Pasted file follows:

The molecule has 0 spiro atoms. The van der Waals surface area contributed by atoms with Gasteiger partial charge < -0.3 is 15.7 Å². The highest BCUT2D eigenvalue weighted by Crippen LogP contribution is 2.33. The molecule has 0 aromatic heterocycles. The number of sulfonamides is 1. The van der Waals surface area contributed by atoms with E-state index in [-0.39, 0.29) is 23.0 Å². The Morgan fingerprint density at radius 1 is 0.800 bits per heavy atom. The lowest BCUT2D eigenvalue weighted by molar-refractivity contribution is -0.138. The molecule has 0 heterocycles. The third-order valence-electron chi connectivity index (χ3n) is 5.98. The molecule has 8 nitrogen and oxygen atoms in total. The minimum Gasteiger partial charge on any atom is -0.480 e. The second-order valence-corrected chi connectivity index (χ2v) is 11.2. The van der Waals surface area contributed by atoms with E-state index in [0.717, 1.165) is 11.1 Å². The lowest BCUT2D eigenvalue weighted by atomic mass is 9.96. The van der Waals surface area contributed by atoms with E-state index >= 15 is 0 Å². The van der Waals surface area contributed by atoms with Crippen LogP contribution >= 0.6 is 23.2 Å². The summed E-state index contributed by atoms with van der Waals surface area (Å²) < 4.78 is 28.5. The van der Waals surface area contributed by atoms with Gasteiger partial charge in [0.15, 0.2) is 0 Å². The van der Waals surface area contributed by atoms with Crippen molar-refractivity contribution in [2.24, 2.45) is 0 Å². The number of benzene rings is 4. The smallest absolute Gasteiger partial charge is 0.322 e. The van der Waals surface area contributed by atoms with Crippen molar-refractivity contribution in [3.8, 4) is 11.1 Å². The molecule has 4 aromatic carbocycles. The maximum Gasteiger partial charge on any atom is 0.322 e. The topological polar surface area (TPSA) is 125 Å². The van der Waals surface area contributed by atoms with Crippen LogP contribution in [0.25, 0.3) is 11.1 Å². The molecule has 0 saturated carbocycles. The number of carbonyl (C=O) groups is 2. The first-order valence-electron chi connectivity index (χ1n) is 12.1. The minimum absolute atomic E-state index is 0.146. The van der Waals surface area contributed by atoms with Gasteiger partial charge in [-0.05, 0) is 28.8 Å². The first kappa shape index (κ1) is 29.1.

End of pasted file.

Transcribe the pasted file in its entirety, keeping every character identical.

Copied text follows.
The molecule has 0 spiro atoms. The van der Waals surface area contributed by atoms with Gasteiger partial charge < -0.3 is 15.7 Å². The highest BCUT2D eigenvalue weighted by Crippen LogP contribution is 2.33. The molecule has 0 aromatic heterocycles. The number of sulfonamides is 1. The van der Waals surface area contributed by atoms with E-state index in [-0.39, 0.29) is 23.0 Å². The Morgan fingerprint density at radius 1 is 0.800 bits per heavy atom. The lowest BCUT2D eigenvalue weighted by molar-refractivity contribution is -0.138. The molecule has 0 heterocycles. The third-order valence-electron chi connectivity index (χ3n) is 5.98. The molecule has 8 nitrogen and oxygen atoms in total. The minimum Gasteiger partial charge on any atom is -0.480 e. The second-order valence-corrected chi connectivity index (χ2v) is 11.2. The van der Waals surface area contributed by atoms with E-state index in [0.717, 1.165) is 11.1 Å². The lowest BCUT2D eigenvalue weighted by atomic mass is 9.96. The van der Waals surface area contributed by atoms with E-state index >= 15 is 0 Å². The van der Waals surface area contributed by atoms with Crippen LogP contribution >= 0.6 is 23.2 Å². The summed E-state index contributed by atoms with van der Waals surface area (Å²) < 4.78 is 28.5. The van der Waals surface area contributed by atoms with Gasteiger partial charge in [0.15, 0.2) is 0 Å². The van der Waals surface area contributed by atoms with Crippen molar-refractivity contribution in [2.24, 2.45) is 0 Å². The number of benzene rings is 4. The smallest absolute Gasteiger partial charge is 0.322 e. The van der Waals surface area contributed by atoms with Crippen molar-refractivity contribution in [3.8, 4) is 11.1 Å². The molecule has 4 aromatic carbocycles. The maximum Gasteiger partial charge on any atom is 0.322 e. The topological polar surface area (TPSA) is 125 Å². The van der Waals surface area contributed by atoms with Crippen LogP contribution in [0.25, 0.3) is 11.1 Å². The molecule has 0 saturated carbocycles. The number of carbonyl (C=O) groups is 2. The first-order valence-electron chi connectivity index (χ1n) is 12.1. The minimum absolute atomic E-state index is 0.146. The van der Waals surface area contributed by atoms with Gasteiger partial charge in [-0.05, 0) is 28.8 Å². The first kappa shape index (κ1) is 29.1.